USA TODAY Sports’ Martin Rogers takes us along while he explores Russia on a day in which there was no action in the World Cup.
USA TODAY Sports
MOSCOW — Cristiano Ronaldo’s World Cup ended Saturday in Sochi with a loss of control, a cuss word screamed into the face of the referee, and the pent-up frustration of not being able to have everything.
Four hours earlier in Kazan, Lionel Messi’s campaign came to a close too, with a shake of the head, confusion as to where it all went wrong, and the unfamiliar feeling of not being good enough for once.
Soccer’s two standout stars saw their attempt to win the big one, the greatest prize in the sport, come crashing to a halt. Not just for this year, but probably for good.
Each of them have had a career that is the stuff of dreams, with riches and celebrity (one embraces it, the other tolerates it), and trophy cabinets laden with glittering chalices that give testament to their brilliance.
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Yet each man reserved a space, both in the cabinet and his heart, for the World Cup, and it will now surely be a hole that remains unfulfilled. No one is going to feel too sorry for them, for theirs is a unique kind of sting that mere mortals of sports never get to feel.
Players who have found glory at every turn, whether in soccer or any other discipline, have an inherent sense of believing they can do anything, that no task or goal or accomplishment is beyond them. It is what makes them great and keeps them striving despite already being the best, but it is also what makes days like this hurt like hell.
For Ronaldo and Messi, each was burdened with a team that wasn’t as good and wasn’t as collective as the one it came up against in the Round of 16. France was too deep, too strong, too focused and fearless and ultimately resilient for Argentina, even after Messi enjoyed a slice of fortune when his goalbound effort deflected off Gabriel Mercado to put the team ahead.
Ronaldo’s Portugal might have been the reigning European champion; however, it had holes and softness in various positions and found that Uruguay’s perfect record during the group stage was no accident. No goals for Ronaldo, meaning he has never scored in the knockout round at a World Cup, and even if he gets another chance, it won’t be until he is 37.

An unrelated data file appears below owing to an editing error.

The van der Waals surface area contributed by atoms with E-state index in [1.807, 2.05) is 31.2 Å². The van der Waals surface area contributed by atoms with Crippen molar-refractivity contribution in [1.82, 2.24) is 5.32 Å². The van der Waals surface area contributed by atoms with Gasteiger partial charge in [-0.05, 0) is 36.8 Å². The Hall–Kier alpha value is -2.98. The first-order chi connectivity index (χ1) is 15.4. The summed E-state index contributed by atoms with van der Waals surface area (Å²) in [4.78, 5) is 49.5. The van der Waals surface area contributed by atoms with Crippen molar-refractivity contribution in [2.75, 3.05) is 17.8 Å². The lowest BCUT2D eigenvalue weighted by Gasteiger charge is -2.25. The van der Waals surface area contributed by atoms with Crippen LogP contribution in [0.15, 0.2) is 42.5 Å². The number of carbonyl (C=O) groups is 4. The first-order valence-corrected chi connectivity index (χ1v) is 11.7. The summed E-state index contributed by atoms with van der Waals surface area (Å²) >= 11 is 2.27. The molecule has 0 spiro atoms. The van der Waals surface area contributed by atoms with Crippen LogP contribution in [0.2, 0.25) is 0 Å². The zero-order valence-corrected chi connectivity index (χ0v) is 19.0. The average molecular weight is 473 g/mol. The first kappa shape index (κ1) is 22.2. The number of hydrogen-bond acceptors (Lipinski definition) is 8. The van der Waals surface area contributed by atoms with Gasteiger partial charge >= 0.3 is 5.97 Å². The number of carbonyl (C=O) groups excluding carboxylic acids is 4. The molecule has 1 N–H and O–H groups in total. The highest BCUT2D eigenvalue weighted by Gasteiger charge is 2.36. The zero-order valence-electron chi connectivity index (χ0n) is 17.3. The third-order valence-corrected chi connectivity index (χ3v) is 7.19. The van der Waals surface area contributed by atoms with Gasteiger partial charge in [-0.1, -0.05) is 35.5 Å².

Curiously, Messi shares the same stat, though he has gone further in the tournament, reaching the final in 2014 and being named that event’s finest player.
He wasn’t the finest player in the game on Saturday, outshone handsomely by France’s precocious and rapid footed 19-year-old Kylian Mbappe, who won an early penalty then scored twice to seal a 4-3 triumph and a place in the quarterfinal.
Ronaldo found a superior foe on the day as well, with Edinson Cavani firing both Uruguay’s goals, courtesy of a well-timed header to finish an excellent move, then a gorgeous curling effort in the second half, before hobbling off injured.
Ronaldo lost not only the game but also his cool. As the 90th minute ticked over he went on one of his twinkling runs and threatened danger, only to slice a wild effort comically wide of the target after it splayed off the side of his foot. Then he was bellowing into the official’s face, unjustly as it turned out for Ricardo Quaresma didn’t deserve the free-kick Ronaldo was demanding, having dived amid scant contact. The yellow card Ronaldo received meant he would have missed the quarterfinal anyways, even if a miracle had been forthcoming.
It wasn’t, and it hadn’t been for Messi either, despite a fine late ball that Sergio Aguero nodded home to add at least some tension to the last few moments. Too little, too late.
And too late for both of them when it comes to World Cups. They have each had four cracks at it now, and Argentina in 2014 aside, have never gotten with touching distance.
It is not a criticism or particularly much of a failure, even considering the remarkably lofty standards they have set for themselves. Countless great players never won the World Cup, and they lived with it.
It is merely an emptiness, and a quirk of sorts. Given that it’s so rare we find two all-time greats in the same era it therefore seems peculiar that neither one of them will hoist that elusive trophy. It is just as well. While the World Cup embraces star power, it doesn’t depend on it. The event will miss Ronaldo and Messi, but not too much.
Theirs is a pain they will carry with them because their ego, even that of the quieter Messi, demands it. If they were the type to be satisfied with falling short, ever, they wouldn’t be the Ronaldo and Messi that we know.